The last time that Geeks Under Grace went on official record on the topic of emulation, we did so in the form of a community article published two years ago. After reading it again with new eyes, I am doubly-resolute concerning my stance on the topic, especially as I am now inconvenienced by having to mark “not interested” on poor ports of old 16-bit games in my Steam Discovery Queue. Gamers know the kind: the half-bootycheek’d (that is 1/4 a butt for those not doing the math…and now you have a visual) games that still have ancient 4:3 resolution and more bugs in the emulation software used to render those games on modern systems than the glitches found in the originals. SNK is arguably the guiltiest culprit.
For my position, I pose the following questions:
1. How does one play a game that is, by all intents and purposes, impossible to purchase or acquire?
2. What does one do to revitalize a favorite franchise when it appears that a company has all but abandoned their IP?
3. How many times does one have to purchase the same game to maintain a sense of legitimacy?
I concluded my section of “Is Emulating Video Games Wrong” by expressing my interest in AM2R, also known as Another Metriod Remake. To this day, I have never had an opportunity to play the original Metroid II: Return of Samus, a game so old that Nintendo was still using Roman numerals to denote its sequels, such as with Zelda II: The Adventure of Link. Full disclosure: because I never owned an SNES, my first experience with the Metroid franchise came from emulating Super Metroid during my college years. This created within me in a renewed interest in Nintendo, having defected to the Sony Playstation(s) in the mid 90’s and early 2000s.
I would then purchase a platinum-colored GameCube that came bundled with Metroid Prime for the best $100 I ever spent . By the time I had purchased this console, Metroid Prime 2: Echoes had been out for at least a year, because I remember purchasing it used from EBGames. I would eventually end up double-dipping with the Prime saga; I purchased Metroid Prime 3: Corruption as an individual release for full price on the Wii, and procured those three games again in the Metroid Prime Trilogy, also on the Wii (and I would do it again if Nintendo released an HD version for the Switch). After spending money on and actually enjoying Metroid Other M, I would “back-peddle” and emulate Metroid Fusion and Metroid Zero Mission. Out of the three emulated games I played, I would buy Super Metroid on the Wii Virtual Console. I had no idea that it was even possible to purchase Fusion (2014) or Zero Mission (2016) on the Wii U VC until I referenced them while writing this (also new discovery: the Wii U has a VC). If I were to answer questions 1.5 or 4.5 with a question, it would be, “What does one do if a company employs obtuse methodologies to make a game accessible?” After all, Fusion and Zero Mission were released for the Game Boy Advance in 2002 and 2004, respectively. Why did it take Nintendo ten years-plus to port them over to the console VC? In contrast with Nintendo, Microsoft and Sony make backwards compatibility a top priority.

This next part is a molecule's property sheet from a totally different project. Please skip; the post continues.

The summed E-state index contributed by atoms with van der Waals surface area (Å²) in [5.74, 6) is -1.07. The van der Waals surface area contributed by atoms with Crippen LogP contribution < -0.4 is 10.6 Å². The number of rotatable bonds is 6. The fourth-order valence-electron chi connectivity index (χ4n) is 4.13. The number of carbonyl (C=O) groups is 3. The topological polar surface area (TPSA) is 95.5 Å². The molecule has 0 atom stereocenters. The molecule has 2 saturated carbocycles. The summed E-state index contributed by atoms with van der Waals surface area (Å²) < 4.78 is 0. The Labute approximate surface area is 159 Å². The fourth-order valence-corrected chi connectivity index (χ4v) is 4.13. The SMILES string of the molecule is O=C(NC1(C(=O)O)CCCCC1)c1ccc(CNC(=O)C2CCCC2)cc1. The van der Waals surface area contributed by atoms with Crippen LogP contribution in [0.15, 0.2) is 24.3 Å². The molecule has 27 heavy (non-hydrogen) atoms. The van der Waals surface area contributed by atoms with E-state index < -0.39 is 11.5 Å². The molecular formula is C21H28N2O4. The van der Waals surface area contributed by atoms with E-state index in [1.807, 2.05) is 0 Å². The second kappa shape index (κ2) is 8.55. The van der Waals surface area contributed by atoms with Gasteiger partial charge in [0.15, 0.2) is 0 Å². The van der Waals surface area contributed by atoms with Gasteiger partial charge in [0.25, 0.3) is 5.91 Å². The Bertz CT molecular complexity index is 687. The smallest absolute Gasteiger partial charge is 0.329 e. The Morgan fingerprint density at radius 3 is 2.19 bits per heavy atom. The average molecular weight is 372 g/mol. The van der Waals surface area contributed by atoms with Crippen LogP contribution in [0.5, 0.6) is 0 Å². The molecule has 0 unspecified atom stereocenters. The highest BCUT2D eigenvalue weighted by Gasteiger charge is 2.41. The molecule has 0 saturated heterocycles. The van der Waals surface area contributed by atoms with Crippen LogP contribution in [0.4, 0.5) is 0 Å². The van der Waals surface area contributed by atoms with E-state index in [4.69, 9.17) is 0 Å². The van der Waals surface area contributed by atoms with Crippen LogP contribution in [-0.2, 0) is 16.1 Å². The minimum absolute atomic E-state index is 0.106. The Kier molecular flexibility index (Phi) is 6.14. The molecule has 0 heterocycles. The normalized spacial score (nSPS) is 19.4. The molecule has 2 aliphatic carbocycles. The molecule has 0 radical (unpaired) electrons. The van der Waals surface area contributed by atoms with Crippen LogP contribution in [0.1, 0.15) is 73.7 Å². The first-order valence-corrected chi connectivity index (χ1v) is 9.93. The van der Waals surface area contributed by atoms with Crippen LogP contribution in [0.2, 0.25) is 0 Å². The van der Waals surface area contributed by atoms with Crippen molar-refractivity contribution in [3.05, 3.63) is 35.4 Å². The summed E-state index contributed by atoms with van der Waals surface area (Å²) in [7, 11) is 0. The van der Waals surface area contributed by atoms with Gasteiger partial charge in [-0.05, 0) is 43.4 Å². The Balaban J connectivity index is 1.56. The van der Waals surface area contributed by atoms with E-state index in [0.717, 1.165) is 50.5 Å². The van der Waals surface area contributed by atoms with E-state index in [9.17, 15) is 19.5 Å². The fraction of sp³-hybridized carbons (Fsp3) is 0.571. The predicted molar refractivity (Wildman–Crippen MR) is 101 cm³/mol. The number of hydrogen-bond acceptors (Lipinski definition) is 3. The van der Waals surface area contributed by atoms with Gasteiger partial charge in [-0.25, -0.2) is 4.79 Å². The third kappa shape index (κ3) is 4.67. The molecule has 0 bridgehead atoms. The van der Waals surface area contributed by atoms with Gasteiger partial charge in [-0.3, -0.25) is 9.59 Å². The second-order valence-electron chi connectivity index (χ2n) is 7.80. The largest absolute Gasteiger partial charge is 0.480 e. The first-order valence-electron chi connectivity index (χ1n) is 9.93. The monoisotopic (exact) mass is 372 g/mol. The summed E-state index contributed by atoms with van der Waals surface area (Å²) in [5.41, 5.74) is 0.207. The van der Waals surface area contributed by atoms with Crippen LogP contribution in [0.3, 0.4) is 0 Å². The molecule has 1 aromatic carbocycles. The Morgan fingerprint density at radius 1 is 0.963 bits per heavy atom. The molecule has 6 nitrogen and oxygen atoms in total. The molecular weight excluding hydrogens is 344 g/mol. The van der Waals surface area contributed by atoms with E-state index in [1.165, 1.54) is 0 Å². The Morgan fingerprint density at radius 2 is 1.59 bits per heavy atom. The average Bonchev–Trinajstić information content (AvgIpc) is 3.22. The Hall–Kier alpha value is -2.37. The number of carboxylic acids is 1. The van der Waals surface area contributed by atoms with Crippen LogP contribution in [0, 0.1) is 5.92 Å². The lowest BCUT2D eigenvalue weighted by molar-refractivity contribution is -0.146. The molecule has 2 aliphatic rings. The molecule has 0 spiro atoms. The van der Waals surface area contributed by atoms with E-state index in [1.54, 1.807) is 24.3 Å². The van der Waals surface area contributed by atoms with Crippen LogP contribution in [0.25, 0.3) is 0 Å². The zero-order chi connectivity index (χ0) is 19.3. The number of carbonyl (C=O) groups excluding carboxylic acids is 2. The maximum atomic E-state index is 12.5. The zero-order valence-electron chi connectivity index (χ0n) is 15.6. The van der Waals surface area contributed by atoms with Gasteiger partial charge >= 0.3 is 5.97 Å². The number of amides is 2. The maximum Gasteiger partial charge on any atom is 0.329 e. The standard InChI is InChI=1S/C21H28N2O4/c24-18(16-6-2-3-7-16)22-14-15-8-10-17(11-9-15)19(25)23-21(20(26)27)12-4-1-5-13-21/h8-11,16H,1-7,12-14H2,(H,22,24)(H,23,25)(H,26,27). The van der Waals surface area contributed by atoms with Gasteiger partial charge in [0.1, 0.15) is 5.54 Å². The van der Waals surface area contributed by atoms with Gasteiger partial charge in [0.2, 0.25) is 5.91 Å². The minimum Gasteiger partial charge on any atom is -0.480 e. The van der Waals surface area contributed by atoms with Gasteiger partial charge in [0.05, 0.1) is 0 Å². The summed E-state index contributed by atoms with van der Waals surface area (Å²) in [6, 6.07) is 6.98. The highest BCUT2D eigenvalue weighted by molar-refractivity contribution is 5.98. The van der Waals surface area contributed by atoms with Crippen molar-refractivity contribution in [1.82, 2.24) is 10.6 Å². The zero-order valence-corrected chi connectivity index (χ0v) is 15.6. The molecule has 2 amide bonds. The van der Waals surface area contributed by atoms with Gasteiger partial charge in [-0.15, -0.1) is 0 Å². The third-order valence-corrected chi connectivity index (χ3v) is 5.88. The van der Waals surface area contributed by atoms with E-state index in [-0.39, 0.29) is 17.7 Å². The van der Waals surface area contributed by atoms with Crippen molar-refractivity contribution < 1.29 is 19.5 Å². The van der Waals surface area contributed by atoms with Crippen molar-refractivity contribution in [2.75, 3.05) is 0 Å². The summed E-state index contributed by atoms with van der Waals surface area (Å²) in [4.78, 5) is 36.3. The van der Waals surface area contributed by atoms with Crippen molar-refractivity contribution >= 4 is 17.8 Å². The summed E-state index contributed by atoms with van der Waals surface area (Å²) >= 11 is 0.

If anything, the previous paragraph should establish that when Nintendo—and by extension other companies—make games accessible, I will buy them. Attentive readers may have noticed that I omitted to mention a mainline, canonical, Metroid game, a writing strategy to re-orient this piece from the prior digression to the focal point: Metroid II: Return of Samus, or AM2R. If Nintendo could not get it together enough for a fan like myself to find and pay for Fusion and Zero Mission, the likelihood that they would get my attention for a greyscale game from 1991 would be nominal. This is where our hero from Argentina, Milton Guasti, AKA DoctorM64 enters the narrative.